Tuesday, February 10, 2009

edge/


We were talking the other day, my naturopath and I. We were talking about how creative people might walk a little closer to the edge. How crazytown might be an actual stop on the road.

How this is okay.

My emotions are very close to the surface. I've spent my entire life trying to find more balance between rational thought and emotional reaction, but even typing those words made me aware of the fact that although I understand the theory of rational thought, I don't understand it. My perception of rational thought is coloured by my emotional take on things.

I don't fear a mental breakdown or anything like that. More like, I know that the yawning abyss of all feeling and no thinking is an abyss that at times I throw myself into; desperately clawing my way out. Maybe one day I won't come out, or it takes a while. Who knows.

I read another great book on the weekend, Anne Tyler's Breathing Lessons. Both books were recommended by Nick Hornby (I wrote him a slobbering fan letter a while back and he wrote back, on gorgeous creamy notepaper, recommending both Anne Tyler and Elizabeth McCracken) and it was strange; both resonated completely although on different levels.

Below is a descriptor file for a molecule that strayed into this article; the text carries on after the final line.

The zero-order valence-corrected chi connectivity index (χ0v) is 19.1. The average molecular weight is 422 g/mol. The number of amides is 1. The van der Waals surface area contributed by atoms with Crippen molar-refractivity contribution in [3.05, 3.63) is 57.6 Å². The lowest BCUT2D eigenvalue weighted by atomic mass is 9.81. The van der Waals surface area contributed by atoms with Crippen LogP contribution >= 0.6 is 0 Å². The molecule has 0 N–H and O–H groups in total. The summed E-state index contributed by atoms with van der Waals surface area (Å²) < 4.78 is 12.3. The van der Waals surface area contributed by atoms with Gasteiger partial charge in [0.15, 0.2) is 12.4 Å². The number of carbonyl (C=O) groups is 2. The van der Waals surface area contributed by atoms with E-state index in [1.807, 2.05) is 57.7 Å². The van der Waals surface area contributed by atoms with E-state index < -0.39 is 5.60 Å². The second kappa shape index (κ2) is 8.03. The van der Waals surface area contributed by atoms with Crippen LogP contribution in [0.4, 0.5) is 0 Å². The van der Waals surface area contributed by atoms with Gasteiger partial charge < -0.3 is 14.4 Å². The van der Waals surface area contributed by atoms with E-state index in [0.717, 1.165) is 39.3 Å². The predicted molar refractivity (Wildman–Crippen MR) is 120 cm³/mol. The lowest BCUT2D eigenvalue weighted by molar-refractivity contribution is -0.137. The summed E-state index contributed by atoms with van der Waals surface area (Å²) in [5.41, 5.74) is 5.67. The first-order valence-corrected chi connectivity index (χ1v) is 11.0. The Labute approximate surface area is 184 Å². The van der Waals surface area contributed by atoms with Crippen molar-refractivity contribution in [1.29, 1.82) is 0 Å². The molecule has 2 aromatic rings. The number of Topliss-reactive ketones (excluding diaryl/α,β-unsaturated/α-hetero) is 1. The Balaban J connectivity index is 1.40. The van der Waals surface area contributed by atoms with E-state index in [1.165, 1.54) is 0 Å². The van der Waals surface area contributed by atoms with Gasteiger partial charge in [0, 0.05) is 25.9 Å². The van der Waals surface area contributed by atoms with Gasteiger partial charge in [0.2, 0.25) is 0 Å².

The Anne Tyler was a window to my world. Wife is emotion driven and scattered; lightly on different thoughts and directions like a butterfly. Husband, however, is a straight line of steely determination. My world exactly.

Good read for a different perspective. I read fast through this one, something I do sometimes if I'm uncomfortable with the writing. At first I thought it was that the book was no good. More thought allowed that while I didn't love it, it was terrificly good. Good like good writing, good plotting, good all that. And what I had to figure out is that books don't have to make me happy. They don't have to wind it all up and fix all the problems. God even as I write this I realize that I'm having a terrible time explaining what I mean.

Let me give it one last go. The book is excellent. I didn't love the people, but I couldn't put it down. See what you think.

2 comments:

Lady Glamis said...

Interesting take on that! It's nice to know that the characters don't all have to be lovable teddy bears. I know I'm always struggling with my first book and the fact that nobody really likes the main characters that much. They like the rogue hero instead. :)

Thanks for a good post! I fall into that yawning abyss all the time. It's hard to get out sometimes. That's why I have an emotionally stable husband. I'd be lost without him.

lotusgirl said...

I think many of us walk a fine line between sanity and a great abyss. As writers though I think that we have to be able to glance off the edge and look down into the abyss to be able to write about it. We just have to be careful not to fall in.